Not all MIME sections are created equal. In a multipart MIME section, there is an initial, unused, "filler" section before the first MIME delimiter (see RFC 2045 for more information). This filler section typically contains a terse message saying that this is a MIME-formatted message, or something similar of that kind. This is not considered to be a "real" MIME section, and all MIME-aware software must ignore those. These filler sections are designated by setting the "isdummy" flag to non-zero. All rfc2045 structures that have "isdummy" set must be completely ignored, and skipped over, when traversing the rfc2045 tree.

Basic MIME information

const char *content_type, *content_transfer_encoding,

void rfc2045_mimeinfo(const struct rfc2045 *ptr,
        &content_type, &content_transfer_encoding,

off_t start_pos, end_pos, start_body, nlines, nbodylines;

void rfc2045_mimepos(const struct rfc2045 *ptr,
        &start_pos, &end_pos, &start_body, &nlines,

The rfc2045_mimeinfo() function returns the content type, encoding method, and the character set of a given MIME section. Where a MIME section does not specify any property, rfc2045_mimeinfo() automatically supplies a default value. The character set is only meaningful for MIME sections containing a text content type, however it is still defaulted for other sections. It is not permissible to supply a NULL pointer for any argument to rfc2045_mimeinfo().

The rfc2045_mimepos() function is used to locate the position of the given MIME section in the original message. It is not permissible to supply a NULL pointer for any argument to rfc2045_mimepos(). All arguments must be used.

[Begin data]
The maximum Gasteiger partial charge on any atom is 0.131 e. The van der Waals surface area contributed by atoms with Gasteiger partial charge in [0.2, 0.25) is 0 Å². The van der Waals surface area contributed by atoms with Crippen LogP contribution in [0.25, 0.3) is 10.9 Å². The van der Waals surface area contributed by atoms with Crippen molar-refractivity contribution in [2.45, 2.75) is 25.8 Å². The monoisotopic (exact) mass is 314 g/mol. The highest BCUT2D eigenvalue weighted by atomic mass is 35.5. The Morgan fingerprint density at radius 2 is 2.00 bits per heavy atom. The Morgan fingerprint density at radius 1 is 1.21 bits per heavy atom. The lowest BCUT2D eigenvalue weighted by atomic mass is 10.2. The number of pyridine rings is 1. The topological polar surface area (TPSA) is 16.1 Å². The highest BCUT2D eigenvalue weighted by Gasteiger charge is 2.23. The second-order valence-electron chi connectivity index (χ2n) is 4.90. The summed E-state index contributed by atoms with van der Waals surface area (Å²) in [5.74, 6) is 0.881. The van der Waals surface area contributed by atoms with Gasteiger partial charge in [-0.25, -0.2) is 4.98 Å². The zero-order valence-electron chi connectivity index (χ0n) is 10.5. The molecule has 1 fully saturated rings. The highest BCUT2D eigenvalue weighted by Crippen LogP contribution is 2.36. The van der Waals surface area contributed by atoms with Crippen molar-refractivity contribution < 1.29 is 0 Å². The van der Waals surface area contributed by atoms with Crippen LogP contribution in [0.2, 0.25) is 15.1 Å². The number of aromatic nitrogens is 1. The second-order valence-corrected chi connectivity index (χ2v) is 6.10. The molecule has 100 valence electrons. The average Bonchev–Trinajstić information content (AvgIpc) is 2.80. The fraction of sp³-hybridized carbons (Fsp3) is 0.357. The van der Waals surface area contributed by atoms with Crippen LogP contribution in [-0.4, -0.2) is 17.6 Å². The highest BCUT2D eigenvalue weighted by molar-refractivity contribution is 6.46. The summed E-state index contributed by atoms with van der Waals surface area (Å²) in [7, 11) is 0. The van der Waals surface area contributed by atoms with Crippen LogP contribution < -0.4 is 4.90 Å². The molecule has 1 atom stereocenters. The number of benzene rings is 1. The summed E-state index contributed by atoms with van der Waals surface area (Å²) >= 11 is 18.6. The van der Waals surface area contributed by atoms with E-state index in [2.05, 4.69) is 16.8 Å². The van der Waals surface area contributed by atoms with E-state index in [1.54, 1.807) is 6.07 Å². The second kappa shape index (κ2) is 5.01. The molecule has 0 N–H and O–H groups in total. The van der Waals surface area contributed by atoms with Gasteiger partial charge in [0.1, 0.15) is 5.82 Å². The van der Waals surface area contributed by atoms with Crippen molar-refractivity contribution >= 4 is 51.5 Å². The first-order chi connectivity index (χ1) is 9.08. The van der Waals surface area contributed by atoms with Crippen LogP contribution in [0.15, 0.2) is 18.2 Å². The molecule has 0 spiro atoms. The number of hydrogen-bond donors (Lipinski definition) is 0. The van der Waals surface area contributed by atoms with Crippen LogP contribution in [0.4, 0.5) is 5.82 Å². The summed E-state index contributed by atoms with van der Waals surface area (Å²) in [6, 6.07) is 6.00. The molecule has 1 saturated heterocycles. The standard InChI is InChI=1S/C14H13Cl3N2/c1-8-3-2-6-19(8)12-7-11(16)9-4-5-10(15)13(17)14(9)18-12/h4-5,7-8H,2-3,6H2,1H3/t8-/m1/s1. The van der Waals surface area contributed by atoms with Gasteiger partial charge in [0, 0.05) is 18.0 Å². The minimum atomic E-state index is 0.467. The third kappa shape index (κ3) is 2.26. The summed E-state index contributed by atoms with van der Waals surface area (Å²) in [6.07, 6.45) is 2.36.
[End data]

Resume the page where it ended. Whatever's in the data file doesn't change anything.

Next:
start_pos and end_pos point to the starting and the ending offset, from the beginning of the message, of this MIME section. nlines is initialized to the number of lines of text in this MIME section. The starting offset points to the start of MIME headers in this section. start_body is initialized to point to the starting offset of the actual contents of this MIME section, and nbodylines is set to the number of lines of actual content in this MIME section.

const char *id=rfc2045_content_id(
                       const struct rfc2045 *ptr);

const char *desc=rfc2045_content_description(
                       const struct rfc2045 *ptr);

const char *lang=rfc2045_content_language(
                       const struct rfc2045 *ptr);

const char *md5=rfc2045_content_md5(
                       const struct rfc2045 *ptr);

These functions return the contents of the corresponding MIME headers. If these headers do not exist, these functions return an empty string, "", NOT a null pointer.

char *id=rfc2045_related_start(const struct rfc2045 *ptr);

This function returns the start parameter of the Content-Type: header, which is used by multipart/related content. This function returns a dynamically-allocated buffer, which must be free(3)-ed after use (a null pointer is returned if there was insufficient memory for the buffer, and rfc2045_error() is called).

const char *disposition, *name, *filename;

void rfc2045_dispositioninfo(const struct rfc2045 *ptr,
        &disposition, &name, &filename);

rfc2045_dispositioninfo() returns the disposition specifications of a MIME section. For MIME sections that do not specify the type of disposition (inline or attachment), the name or the filename of the attachment, the corresponding pointer is initialized to NULL.

char *url=rfc2045_content_base(struct rfc2045 *ptr);

char *url=rfc2045_append_url(const char *base, const char *url);

These functions are used to work with multipart/related MIME messages. The rfc2045_content_base() returns the contents of either the Content-Base: or the Content-Location: header. If both are present, they are logically combined. The rfc2045_append_url() function combines two URLs, base and url, and returns the absolute URL that results from the combination.

Both functions return a pointer to a dynamically-allocated buffer that must be free(3)-ed after it is no longer needed. Both functions return NULL if there was no sufficient memory to allocate the buffer. rfc2045_content_base() returns an empty string in the event that there are no Content-Base: or Content-Location: headers. Either argument to rfc2045_append_url() may be a NULL, or an empty string.